Since the May 1 Council elections, I have frequently been asked what I think about the new Council that will be sworn in June 7. Although run-off elections are currently underway (at press time) in three of the Council districts, and I am certainly no soothsayer, I think several things can be expected from this new group.
First, Mayor Steve Bartlett should be a much stronger mayor than he was during his first 18 months on the job. I think this will be the case not only because he’s learned a few tricks of the trade, but more so, because several veteran Council members, from both the left and the right, who consistently challenged the mayor, will no longer be on the Council.
I think that Mayor Bartlett was probably surprised at the nasty nature of City Hall in the ’90s. Although he might have expected criticism from Lori Palmer for being too conservative, some of his strongest criticism came from Jerry Bartos, who felt that the mayor wasn’t conservative enough.
On June 7, only Councilman Max Wells and I will have been on the Council for more than 18 months. With 13 Council members having less than two years of experience, they will be less likely to be critical of the mayor, especially because they must rely on the mayor for key committee assignments. Also, with new allies like Barbara Mallory, the mayor should be able to build strong majorities on issues important to him.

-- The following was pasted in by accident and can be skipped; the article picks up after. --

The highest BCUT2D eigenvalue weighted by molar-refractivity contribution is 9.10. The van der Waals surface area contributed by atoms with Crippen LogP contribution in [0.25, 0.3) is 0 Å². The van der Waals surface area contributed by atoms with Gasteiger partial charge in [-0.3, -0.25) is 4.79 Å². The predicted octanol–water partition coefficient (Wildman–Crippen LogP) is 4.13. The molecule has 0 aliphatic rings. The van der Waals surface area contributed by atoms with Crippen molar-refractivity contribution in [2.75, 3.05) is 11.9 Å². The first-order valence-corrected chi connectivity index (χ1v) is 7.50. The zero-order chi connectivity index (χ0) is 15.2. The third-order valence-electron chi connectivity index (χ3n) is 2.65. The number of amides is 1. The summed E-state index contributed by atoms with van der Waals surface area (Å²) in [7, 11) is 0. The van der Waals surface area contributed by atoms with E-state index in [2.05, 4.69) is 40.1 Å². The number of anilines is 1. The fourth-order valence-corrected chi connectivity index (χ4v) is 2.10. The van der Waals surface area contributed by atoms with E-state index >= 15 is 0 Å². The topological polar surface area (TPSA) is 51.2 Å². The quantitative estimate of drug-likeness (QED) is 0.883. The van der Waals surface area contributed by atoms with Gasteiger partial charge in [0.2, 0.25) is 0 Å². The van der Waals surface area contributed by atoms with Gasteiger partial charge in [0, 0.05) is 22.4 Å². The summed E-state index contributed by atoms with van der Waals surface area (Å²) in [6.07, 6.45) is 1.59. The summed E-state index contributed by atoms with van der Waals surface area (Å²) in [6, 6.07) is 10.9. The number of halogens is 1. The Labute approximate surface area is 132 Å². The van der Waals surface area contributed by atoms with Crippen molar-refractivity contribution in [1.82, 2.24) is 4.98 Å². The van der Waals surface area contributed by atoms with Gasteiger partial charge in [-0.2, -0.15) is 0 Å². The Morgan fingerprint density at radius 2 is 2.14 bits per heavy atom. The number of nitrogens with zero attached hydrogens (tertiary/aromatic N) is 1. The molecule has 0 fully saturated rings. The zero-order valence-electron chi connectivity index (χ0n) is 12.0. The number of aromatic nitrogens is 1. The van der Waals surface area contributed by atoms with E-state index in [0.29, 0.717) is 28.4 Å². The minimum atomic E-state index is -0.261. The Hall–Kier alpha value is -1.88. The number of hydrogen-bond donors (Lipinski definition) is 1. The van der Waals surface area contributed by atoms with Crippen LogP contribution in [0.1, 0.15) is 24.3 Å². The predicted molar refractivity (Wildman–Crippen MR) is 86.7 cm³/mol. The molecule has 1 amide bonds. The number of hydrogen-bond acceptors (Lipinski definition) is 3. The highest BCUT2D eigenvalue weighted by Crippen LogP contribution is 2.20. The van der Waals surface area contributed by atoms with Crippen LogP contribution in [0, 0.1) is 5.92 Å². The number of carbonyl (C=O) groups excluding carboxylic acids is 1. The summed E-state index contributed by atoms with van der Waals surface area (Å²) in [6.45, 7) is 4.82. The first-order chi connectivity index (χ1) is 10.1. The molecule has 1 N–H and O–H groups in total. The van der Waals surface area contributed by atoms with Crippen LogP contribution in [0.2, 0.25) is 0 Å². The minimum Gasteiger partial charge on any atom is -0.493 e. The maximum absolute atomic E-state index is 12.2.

Building these alliances will be critical, because this Council faces some major challenges over the next 12 months. First on the agenda will be the passage of the 1993-94 annual budget in September.
In no other area is experience more important. You have to know what questions to ask and which buttons to push in the city manager’s office. However, with 13 Council members having one or less budgets under their belts, the budget battles this summer could be a free-for-all.
Also of pre-eminent importance to the City for the remainder of this decade will be the development, and hopefully the passage, of a major bond program, which will most likely be scheduled next spring. Our last major bond program was approved in 1985.
Due to the length of time between bond programs, each Council district has a backlog of demands, not the least of which include District 9 projects like the dredging of White Rock Lake, Dixon Branch drainage improvements and the second phase of the Dallas Arboretum’s four-phase development plan.
Furthermore, this bond program will also be the first clear difference that the new 14-1 Council will be able to point to in terms of the distribution of City services.
Expect a huge portion of this bond program to go for projects in the southern sector of the City.
Even with all its inexperience, I expect this new Council to work together more closely than any Council in recent memory. I would also anticipate less rifts, and for the City’s sake, let’s all hope so.
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